We've all been there: sitting at work wishing we could just go home. Now, many of us are being forced to sit at home, wishing we could just go to work—or go anywhere at all. Much of the world is under stay-at-home and quarantine orders with no end in sight in an effort to slow the spread of coronavirus. For some, staying at home has been a blessing; they are learning new hobbies, getting things done, and increasing their productivity. For many others, however, staying at home is a curse.
Being forced to stay inside can make you feel like an animal trapped in a cage. However, being forced to stay home is far from the only thing that's weighing heavily on our shoulders. After all, we are living in the midst of a global pandemic; during such a scary, uncertain, and isolating time, living with intense depression and anxiety has become the new norm for many.
We’ve included several tips to help you cope and improve your mental well-being during COVID-19.
Signs of Depression and Anxiety
Sometimes putting your feelings into words can be difficult. You may be experiencing fear, frustration, confusion, emotional fatigue, sadness, irritability, numbness, as well as a number of other negative feelings.
Some common symptoms of depression and anxiety include:
Losing sleep due to stress or worry
Experiencing an increased or decreased appetite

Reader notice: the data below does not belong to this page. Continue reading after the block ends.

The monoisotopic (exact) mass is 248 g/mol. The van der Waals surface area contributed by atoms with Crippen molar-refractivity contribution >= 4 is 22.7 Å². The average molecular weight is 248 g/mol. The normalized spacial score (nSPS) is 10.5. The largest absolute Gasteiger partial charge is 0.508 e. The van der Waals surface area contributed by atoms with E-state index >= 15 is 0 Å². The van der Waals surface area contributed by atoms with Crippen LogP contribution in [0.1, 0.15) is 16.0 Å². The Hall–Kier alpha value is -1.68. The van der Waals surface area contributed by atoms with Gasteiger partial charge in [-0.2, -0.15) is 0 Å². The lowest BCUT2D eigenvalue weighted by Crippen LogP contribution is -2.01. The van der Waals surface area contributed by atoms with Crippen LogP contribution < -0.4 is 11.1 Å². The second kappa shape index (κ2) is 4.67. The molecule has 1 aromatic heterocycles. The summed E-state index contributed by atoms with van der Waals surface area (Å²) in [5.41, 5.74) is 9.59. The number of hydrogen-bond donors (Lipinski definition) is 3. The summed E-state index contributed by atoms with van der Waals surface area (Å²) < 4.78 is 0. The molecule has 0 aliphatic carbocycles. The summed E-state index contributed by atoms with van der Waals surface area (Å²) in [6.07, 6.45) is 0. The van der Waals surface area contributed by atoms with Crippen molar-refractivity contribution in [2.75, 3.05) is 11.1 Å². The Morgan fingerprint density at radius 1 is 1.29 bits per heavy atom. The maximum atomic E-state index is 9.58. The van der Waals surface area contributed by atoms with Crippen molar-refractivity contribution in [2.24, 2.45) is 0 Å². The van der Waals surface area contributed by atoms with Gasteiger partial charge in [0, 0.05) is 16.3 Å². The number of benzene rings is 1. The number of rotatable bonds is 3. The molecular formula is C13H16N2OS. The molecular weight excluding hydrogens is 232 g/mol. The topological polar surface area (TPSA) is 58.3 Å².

Self-medicating by drinking alcohol or using drugs
Feeling like just getting out of bed is a chore
Unexplained crying spells
Lack of focus and concentration
Racing and/or unwanted thoughts
If you’re currently being asked to stay home without a specific time-frame regarding how long, you may be experiencing one, if not all of these feelings.
How to Cope with Depression from Coronavirus
1. Establish a New Routine
As human beings, we crave normalcy and routine. And let’s face it: Change is scary and even a simple deviation from our daily habits can leave us floundering.
Whether home is your new workplace, school for you or your kids, or just your current (and only) hangout spot, creating routines to suit your new “normal” are key to maintaining your sanity. Some tips to help you develop a new routine are:
Setting your alarm for the same time everyday
Getting dressed and putting on shoes (no pj’s!)
Creating a workout/cooking routine
Set specific hours for work or school.
Try to stick with your new routine as much as possible to help generate more calming feelings.
2. Avoid the News
Avoiding stressful news stories can seem impossible between social media and breaking news notifications. While staying informed is important, being too informed is a very real affliction. Additionally, many news stories are sensationalized, and, in the case of news found on social media, often falsified. Try to limit the time you spend reading up on or watching the news.